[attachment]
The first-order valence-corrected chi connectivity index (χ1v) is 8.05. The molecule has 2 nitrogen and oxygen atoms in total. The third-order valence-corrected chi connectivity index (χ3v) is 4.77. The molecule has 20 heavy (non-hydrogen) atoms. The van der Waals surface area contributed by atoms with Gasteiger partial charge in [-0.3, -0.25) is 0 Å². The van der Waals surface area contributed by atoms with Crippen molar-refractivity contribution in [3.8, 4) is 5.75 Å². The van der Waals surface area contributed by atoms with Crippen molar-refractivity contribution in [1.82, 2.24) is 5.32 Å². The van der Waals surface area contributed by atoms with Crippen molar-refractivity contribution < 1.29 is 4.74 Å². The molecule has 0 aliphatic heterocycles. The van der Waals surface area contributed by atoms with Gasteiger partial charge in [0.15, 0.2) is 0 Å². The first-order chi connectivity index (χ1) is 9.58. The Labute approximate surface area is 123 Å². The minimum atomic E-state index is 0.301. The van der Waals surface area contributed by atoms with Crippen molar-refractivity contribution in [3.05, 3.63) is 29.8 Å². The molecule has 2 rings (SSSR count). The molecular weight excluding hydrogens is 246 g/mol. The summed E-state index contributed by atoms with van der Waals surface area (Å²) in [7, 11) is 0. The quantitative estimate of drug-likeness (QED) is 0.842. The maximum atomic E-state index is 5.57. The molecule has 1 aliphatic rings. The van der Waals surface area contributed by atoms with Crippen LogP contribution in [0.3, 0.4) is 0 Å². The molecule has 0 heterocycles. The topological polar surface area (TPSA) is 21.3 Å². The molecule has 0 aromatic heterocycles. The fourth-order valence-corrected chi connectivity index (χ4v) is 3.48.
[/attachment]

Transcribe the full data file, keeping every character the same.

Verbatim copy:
The first-order valence-corrected chi connectivity index (χ1v) is 8.05. The molecule has 2 nitrogen and oxygen atoms in total. The third-order valence-corrected chi connectivity index (χ3v) is 4.77. The molecule has 20 heavy (non-hydrogen) atoms. The van der Waals surface area contributed by atoms with Gasteiger partial charge in [-0.3, -0.25) is 0 Å². The van der Waals surface area contributed by atoms with Crippen molar-refractivity contribution in [3.8, 4) is 5.75 Å². The van der Waals surface area contributed by atoms with Crippen molar-refractivity contribution in [1.82, 2.24) is 5.32 Å². The van der Waals surface area contributed by atoms with Crippen molar-refractivity contribution < 1.29 is 4.74 Å². The molecule has 0 aliphatic heterocycles. The van der Waals surface area contributed by atoms with Gasteiger partial charge in [0.15, 0.2) is 0 Å². The first-order chi connectivity index (χ1) is 9.58. The Labute approximate surface area is 123 Å². The minimum atomic E-state index is 0.301. The van der Waals surface area contributed by atoms with Crippen molar-refractivity contribution in [3.05, 3.63) is 29.8 Å². The molecule has 2 rings (SSSR count). The molecular weight excluding hydrogens is 246 g/mol. The summed E-state index contributed by atoms with van der Waals surface area (Å²) in [7, 11) is 0. The quantitative estimate of drug-likeness (QED) is 0.842. The maximum atomic E-state index is 5.57. The molecule has 1 aliphatic rings. The van der Waals surface area contributed by atoms with Crippen LogP contribution in [0.3, 0.4) is 0 Å². The molecule has 0 heterocycles. The topological polar surface area (TPSA) is 21.3 Å². The molecule has 0 aromatic heterocycles. The fourth-order valence-corrected chi connectivity index (χ4v) is 3.48.